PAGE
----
Based on the true story of the “God Saves the Earth Flying Saucer Foundation,” God’s Land is a gentle comedy of cultural dislocation; a bittersweet story about searching for faith in strange places.
At the stroke of midnight on the Twenty-Fifth of March, in the suburban Texas town of Garland, the voice of God will be heard. The directive of the Creator will pre-empt all other programming on Cable Channel 18, and there He will deliver a message of eternal love, space travel and the end of the world. TEACHER CHEN is beckoned from Taiwan to Texas, to GOD’s LAND, at the behest of the Almighty himself to await further instructions. His followers come to wait with him, among them doctors, lawyers, professors and their families. They do their best to blend in to their new surroundings: they buy land, try to learn English and dress exclusively in white jumpsuits, boots and large white cowboy hats. One of the followers is a young doctor named HOU, his wife XIU and their 8-year-old son OLLIE. When the young family arrives, their new community is already the center of attention in the otherwise quiet suburban community. The police and press are keeping a close watch on their small matching houses and perfect lawns, for fear of an unspeakable demise (this was the age of Heaven’s Gate and the Branch Dravidians). Their white, Texan neighbors stare from their riding lawn mowers and whisper in the isles of shopping malls, riveted by the impending disaster which blankets the television. The story is told primarily from the point of view of XIU, uprooted from her comfortable life as the wife of a successful doctor and transplanted in Texas, to live semi-communal style. In the meantime her husband HOU is one of the Teachers most fervent followers. While he accepts the teachers predictions with enthusiasm, she sees only a loopy old man who speaks to God in the palm of his hand, names his own children Jesus and Buddha and waits to be taken into space in the garden gazebo. She also sees her family falling apart, and misses home. Based on the true story of “God Saves the Earth Saucer Foundation,” GOD’s LAND is a gentle comedy of cultural dislocation; a bittersweet story about searching for faith is strange places. These pilgrims are strangers in Texas, an arid paradise of perfect sameness. The preordained time arrives. Now the real search for spiritual truth begins. One has to choose to surrender.
After hearing about “God Saves the Earth Flying Saucer Foundation” when they briefly made the news in early 1998, I was immediately hooked into the story of these funny looking Taiwanese visitors. They were decked out in their all-white jump suits and cowboy hats worn so that they could “fit in” with their new suburban Texas neighbors. The fact that their religious beliefs bordered more on a Marx Brothers farce than any actual dogma delighted me. What later struck my passion was that most of these followers were not disenfranchised youngsters but well-paid doctors and lawyers, most with college degrees. Under much introspection of faith and family, they decided to sell off their possessions and follow Teacher CHEN to America, much to the derision of their society that is less tolerant to this behavior than our own. Many wives and children had little choice but to follow their husbands and fathers on this quest.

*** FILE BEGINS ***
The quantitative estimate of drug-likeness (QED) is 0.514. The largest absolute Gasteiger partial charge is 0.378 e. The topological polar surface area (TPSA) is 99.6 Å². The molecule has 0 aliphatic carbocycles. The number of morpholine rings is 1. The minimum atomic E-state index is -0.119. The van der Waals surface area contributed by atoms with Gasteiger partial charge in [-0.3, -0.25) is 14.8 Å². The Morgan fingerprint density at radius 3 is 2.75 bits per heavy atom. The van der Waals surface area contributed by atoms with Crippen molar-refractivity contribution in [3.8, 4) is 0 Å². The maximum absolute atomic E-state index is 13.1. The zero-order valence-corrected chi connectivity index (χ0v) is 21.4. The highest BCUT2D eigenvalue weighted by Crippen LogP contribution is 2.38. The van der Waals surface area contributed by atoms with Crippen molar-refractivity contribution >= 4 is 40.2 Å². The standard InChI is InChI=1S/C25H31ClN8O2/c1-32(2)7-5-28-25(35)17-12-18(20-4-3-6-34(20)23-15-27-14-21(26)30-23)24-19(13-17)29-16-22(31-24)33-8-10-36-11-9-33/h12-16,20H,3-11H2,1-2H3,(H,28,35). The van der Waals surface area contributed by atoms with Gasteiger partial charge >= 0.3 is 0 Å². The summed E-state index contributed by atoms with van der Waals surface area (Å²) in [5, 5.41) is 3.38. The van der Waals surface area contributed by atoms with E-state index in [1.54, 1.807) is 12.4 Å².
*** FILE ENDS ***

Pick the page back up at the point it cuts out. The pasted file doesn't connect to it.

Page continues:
This is when the struggle within the father of this imagined family appeared to me. He loves his family as any good father does, but believes that he is here for a higher purpose. The mother, forced to live a way that she’s not accustomed to must make the decision to place the loyalty to her husband above what she thinks is best for her self and her son. There are no evil, selfish characters here. Everyone wants what is best, but that in itself is irreconcilable. The decisions must be made to act with the group or alone.
The sincerity and concrete convictions of the individuals of a religious ‘cult’ are too often dismissed by those who claim to be wiser, who seem to know better. A friend of mine summed it up well. He said imagine if you were the only one you knew who dreamed when you sleep. How could you explain to others what you saw? Would people think you were mad if you told them? Would you think that you were cursed or insane yourself? I wanted to see how these loving, peaceful characters would react under such intense scrutiny, such self-doubt.